From success to significance: when the pursuit of success isn’t enough

In this book, author Lloyd Reeb explores what he calls as halftime, or more popularly, midlife crisis and defines this period as:

 “…a pause in the middle of the game of life to  reflect on our first half – who we have become  – and to discover what we want at the end of  life and to redirect our time, talent, and  treasure toward something significant…a  journey – a process – not an event or a  decision.  Ultimately, this journey is more  about what we are becoming than what we  are doing or accomplishing.”

Reeb cites the distinct stages of this period:

  1. The foundation of success.  A significant life event, or a significant success or failure could trigger the unease or sense of something missing, which could be the foundation for something more significant in the second half of life.
  2. The journey inward.  Internal exploration of who God made one to be.
  3. Awakening challenge.  Exploring horizons of opportunities and preparing oneself and those around for one’s new view of the world.
  4. Reaching potential.  Fully engaging with what one is called to do and be in the second half, and finding a new equilibrium in life.

In my exit interview with a previous employer, the question was “why leave?”  My reply was prompt:  “I think I’m having a midlife crisis” a half-attempt to parry off the question.  Friends (former bosses) had also asked me why and I replied as lightly:  “I served others during the first half of my life.  I think I’m going to spend the other half of my life for myself and the kids.  I think I need to be a bit more selfish.”  Though my tone was jesting, my replies mirrored what I felt inside me.  I felt like I was coming to a crossroad.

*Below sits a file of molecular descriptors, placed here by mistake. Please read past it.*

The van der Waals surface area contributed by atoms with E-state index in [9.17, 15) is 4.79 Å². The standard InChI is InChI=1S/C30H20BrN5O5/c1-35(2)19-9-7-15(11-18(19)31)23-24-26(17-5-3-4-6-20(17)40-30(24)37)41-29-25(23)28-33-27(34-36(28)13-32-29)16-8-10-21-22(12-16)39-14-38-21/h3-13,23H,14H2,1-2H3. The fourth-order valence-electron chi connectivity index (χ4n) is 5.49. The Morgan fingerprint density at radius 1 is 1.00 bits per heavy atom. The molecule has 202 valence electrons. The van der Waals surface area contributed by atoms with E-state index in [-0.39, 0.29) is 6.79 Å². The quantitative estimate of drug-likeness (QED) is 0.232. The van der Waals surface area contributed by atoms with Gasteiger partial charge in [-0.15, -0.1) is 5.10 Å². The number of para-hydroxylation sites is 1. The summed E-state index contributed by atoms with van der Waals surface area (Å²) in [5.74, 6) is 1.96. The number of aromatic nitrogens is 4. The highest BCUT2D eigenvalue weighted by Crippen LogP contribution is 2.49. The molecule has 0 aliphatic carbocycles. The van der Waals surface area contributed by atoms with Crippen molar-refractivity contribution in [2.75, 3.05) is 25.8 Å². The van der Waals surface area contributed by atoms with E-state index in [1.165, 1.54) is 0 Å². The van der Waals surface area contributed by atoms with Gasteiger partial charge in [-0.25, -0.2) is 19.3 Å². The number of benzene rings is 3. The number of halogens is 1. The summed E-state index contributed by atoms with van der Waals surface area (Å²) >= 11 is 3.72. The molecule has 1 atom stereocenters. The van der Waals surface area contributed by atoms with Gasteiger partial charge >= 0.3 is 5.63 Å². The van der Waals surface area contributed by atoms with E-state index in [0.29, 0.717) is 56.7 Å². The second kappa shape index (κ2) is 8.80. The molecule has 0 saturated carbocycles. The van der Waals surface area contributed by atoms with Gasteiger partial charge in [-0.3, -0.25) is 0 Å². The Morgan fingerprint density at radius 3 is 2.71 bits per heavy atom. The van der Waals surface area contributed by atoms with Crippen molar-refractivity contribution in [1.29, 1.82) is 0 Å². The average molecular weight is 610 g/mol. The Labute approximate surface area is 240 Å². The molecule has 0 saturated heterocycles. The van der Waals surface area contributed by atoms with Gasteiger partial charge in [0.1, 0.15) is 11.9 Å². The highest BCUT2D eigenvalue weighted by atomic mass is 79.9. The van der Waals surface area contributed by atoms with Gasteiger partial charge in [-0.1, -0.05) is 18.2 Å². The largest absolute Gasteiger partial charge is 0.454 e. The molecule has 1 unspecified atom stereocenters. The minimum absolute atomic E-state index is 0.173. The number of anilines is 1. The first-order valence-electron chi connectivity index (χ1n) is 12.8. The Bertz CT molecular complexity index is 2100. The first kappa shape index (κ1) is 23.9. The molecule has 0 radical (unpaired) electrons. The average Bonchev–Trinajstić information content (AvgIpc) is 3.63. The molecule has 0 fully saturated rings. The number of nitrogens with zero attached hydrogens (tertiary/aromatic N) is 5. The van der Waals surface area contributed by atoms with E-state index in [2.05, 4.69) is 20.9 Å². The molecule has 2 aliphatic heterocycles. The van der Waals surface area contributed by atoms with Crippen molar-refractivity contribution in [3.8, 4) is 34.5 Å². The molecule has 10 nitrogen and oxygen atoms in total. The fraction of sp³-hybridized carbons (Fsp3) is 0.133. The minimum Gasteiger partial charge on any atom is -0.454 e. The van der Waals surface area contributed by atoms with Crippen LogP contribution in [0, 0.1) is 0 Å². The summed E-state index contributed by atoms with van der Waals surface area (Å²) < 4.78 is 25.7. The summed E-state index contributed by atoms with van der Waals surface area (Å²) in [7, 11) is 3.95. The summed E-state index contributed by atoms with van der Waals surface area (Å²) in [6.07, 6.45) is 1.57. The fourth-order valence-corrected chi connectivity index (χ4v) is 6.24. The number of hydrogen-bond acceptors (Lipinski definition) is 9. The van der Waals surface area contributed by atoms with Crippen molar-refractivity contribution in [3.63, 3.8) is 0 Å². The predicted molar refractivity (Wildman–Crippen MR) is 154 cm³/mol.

Reeb quoted Dr. Gene Cohen, author of Creative Age:  Awakening Human Potential in the Second Half of Life who refers to this same period as the Midlife Reevaluation Phase:

A time that creative expression is shaped by a sense of crisis or quest.  Although midlife crisis is the phrase we hear so often, most adults in this phase actually are motivated by quest-energy to make their life or work more gratifying.  Midlife is a powerful time for the expression of human potential because it combines the capacity for insightful reflection with a powerful desire to create meaning in life.  This phase typically occurs in those between their forties and early sixties.”

Maybe I’m experiencing the phase earlier in life, like Reeb who says of his own transition:

I cut the time I spent doing business, found a niche as one of the pastors at a large church…and help high-capacity business people find their second half calling.  As a result, my wife, Linda, and I have had more time over the past decade to spend with our three kids as they grow, time to spend together playing tennis and sailing.  I have enjoyed getting back into good physical shape and building a few close friendships.  By allocating part of my week to ministry, I’ve had the thrill of being a part of many men’s and women’s spiritual journeys as they pursue God and explore their personal faith…Now I no longer have that sick feeling in my stomach of being trapped in a life of busyness, pursuing things that won’t last at the expense of things I value most.  Strangely, though I work just as hard as ever, I feel little stress especially when compared to the gut-wrenching stress I experienced as a real estate developer in the first half of my life…Sure I still worry from time to time – when the stock markets fluctuate or unexpected family expenses emerge.  But it’s a different kind of worry.  I still enjoy working hard, reaching goals, and taking risks; but today I do it out of a sense of calling rather than some unexplained inner drivenness.  I do it with the confidence that I’m in the “sweet spot” of what I was created to do.  And I’m having the time of my life.

The most fulfilling journey yet… I hope.


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